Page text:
K1200LT Rider's profile
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K1200LT Rider's contributions
- Product Tryout: NI VirtualBench
- Someone needs to use a spell checker before posting these articles.
- Thinking in math
- So, I never knew that the many designs I drew with a Spirograph were made up of circular "curtate cycloids". Maybe a Spirograph set could be occasionally and briefly used/mentioned in math class to make things a little more interesting.
- That 60W-equivalent LED: What you don’t know, and what no one will tell you…
- Maybe there has to be a law for labeling requirements for all light fixtures being sold. The label must indicate if they are appropriate for CFLs or LEDs. I don't see any other way around the problem of consumers not understanding what bulbs will work with what fixtures.
- How about some water power?
- I recently experienced the power of fluid inertia after cleaning our pool filter. I forgot to open the valve on the downstream side of the filter before turning in the pump. A split second after turning it on there was a pop and spraying water coming from the side of the filter enclosure. I had split it open. It is getting older and I think it has been getting weaker... but still. The split was only about 5 inches long, so I got out my fiberglass resin and cloth and put some good layers on the inside and outside. A new filter is on the way, but this one seems to be holding in there. It might be nice to have a pressure relief valve on these filter enclosures for events like this. It would be interesting to see what the pressure curve looked like between the time when the pump came on and when the split happened. I'm thinking about adding a pressure sensor and a SBC to the filter in the future so it can constantly record pressures and alert me when it's time to backwash the filter... among other things. Once that's in place, why not add a temperature and pH sensor?
- How about some water power?
- The term "water jetpacks" grabbed my attention since I tried that a few months ago down here in Florida. My wife found out about it and, since I'm the adventurous type wanting to try almost anything, she booked the room (on the other side of the state from our home) and the Jetlev reservation. Experiencing the physics of it was very interesting. But, there were aspects of the whole experience that made it come off my list of "To do again" things. That's not unusual for me. I'm very glad I did it, but I'm not so sure about having that kind of mass strapped to me while trying to master the dynamics of staying in control of it. I observed the person before me "crash and soak" several times before giving it up (even though she said she liked it and would try again someday). Also, I got a serious case of "sore crotch" by the time I was done. In their videos they show something like a big stirrup for a footrest or support. That wasn't there when I rode it. The seating situation alone would need some significant changes before I would ever get on it again. I definitely have some further tips for anyone who wants to try it. I think some automated thrust vectoring and throttle (altitude) control would greatly improve the experience and the controllability of this water jet. After a few improvements like this (and a lot of testing!) I might not mind trying it again.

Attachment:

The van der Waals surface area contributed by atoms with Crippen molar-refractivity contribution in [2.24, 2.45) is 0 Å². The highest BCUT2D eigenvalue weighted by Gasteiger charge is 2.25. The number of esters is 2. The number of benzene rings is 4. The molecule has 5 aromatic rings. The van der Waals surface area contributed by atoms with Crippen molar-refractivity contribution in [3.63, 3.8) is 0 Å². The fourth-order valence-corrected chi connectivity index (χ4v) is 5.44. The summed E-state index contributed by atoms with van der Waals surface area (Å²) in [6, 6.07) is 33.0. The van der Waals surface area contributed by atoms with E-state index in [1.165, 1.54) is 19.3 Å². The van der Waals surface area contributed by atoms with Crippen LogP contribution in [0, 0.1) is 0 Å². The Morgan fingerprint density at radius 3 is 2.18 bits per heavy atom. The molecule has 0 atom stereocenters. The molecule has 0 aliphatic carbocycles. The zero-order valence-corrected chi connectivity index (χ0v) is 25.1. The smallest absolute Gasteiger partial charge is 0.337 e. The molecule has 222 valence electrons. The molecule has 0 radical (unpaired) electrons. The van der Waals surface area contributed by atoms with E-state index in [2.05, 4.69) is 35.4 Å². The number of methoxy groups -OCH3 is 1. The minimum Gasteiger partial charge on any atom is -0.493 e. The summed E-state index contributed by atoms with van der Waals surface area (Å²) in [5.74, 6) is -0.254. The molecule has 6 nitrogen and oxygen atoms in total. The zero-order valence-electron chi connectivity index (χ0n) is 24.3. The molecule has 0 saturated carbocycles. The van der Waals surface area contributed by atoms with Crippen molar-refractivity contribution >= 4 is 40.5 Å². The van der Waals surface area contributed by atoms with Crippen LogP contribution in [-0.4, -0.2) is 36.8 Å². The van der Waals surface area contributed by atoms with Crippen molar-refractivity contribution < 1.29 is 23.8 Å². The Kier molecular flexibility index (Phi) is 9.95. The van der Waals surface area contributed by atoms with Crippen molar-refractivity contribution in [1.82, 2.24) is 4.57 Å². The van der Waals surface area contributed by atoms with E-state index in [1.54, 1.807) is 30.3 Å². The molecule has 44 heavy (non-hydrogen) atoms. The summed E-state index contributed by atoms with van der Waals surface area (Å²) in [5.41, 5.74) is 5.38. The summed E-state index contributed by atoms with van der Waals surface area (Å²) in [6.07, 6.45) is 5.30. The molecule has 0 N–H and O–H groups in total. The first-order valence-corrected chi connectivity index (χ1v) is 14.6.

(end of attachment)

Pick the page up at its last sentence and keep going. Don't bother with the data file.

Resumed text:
- Has Thomas Edison ultimately won the DC vs AC power transmission controversy against Tesla?
- I'd like to see the efficiency factors for converting from AC to DC and then back again for a multiple-100 kV transmission line. And then I'd like to see the reliability and longevity of the equipment required to do this. Also, why is a transmission line more efficient for DC than for 60 Hz AC? It may be, but it's not explained. This whole idea seems ridiculously impractical and unlikely.
- Why does flicker matter?
- Thank goodness I'm not the only one who thinks this about the new LED tail lights. When your eye moves across the view of them, the strobe effect is extremely visible and distracting. I also notice it with my LED holiday light strings. The bluish color is kind of annoying, also. Maybe we can write to an automotive safety committee in the government and try to get them to mandate all auto lights to be non-flickering (no high frequencies, either).
- Nonfailing light-bulb-string story causes readers to think
- A fuse bulb? I've never heard of it. Are you talking about the strings with the small lights (100 - 300 light strings)? I've always seen these with tiny, replaceable fuses in the plug.
- The devil and the deep blue sea
- Speaking of using silicone grease... That's exactly what I recently thought of using to prolong the life of our strings of holiday lights that get used outside. This year we had an especially bad failure rate for the many strings that we pulled out of storage boxes and tested before putting up. It looks like the culprit is corrosion of the fine lamp wires that get bent over the 2 sides of the little, plastic lamp base. Some of them that I pulled out were so brittle from corrosion that they literally broke off when being pulled from the socket. Has anyone ever tried pulling all the bulbs and putting silicone grease in the string sockets? Also, is there a really good source for bulk quantities of replacement string bulbs? I think I'll try it this year since I really don't want to replace all the strings every 3-4 years here in Florida. That could get a bit expensive considering how many we are using all around the roofs, dormers, wreaths, trees, etc.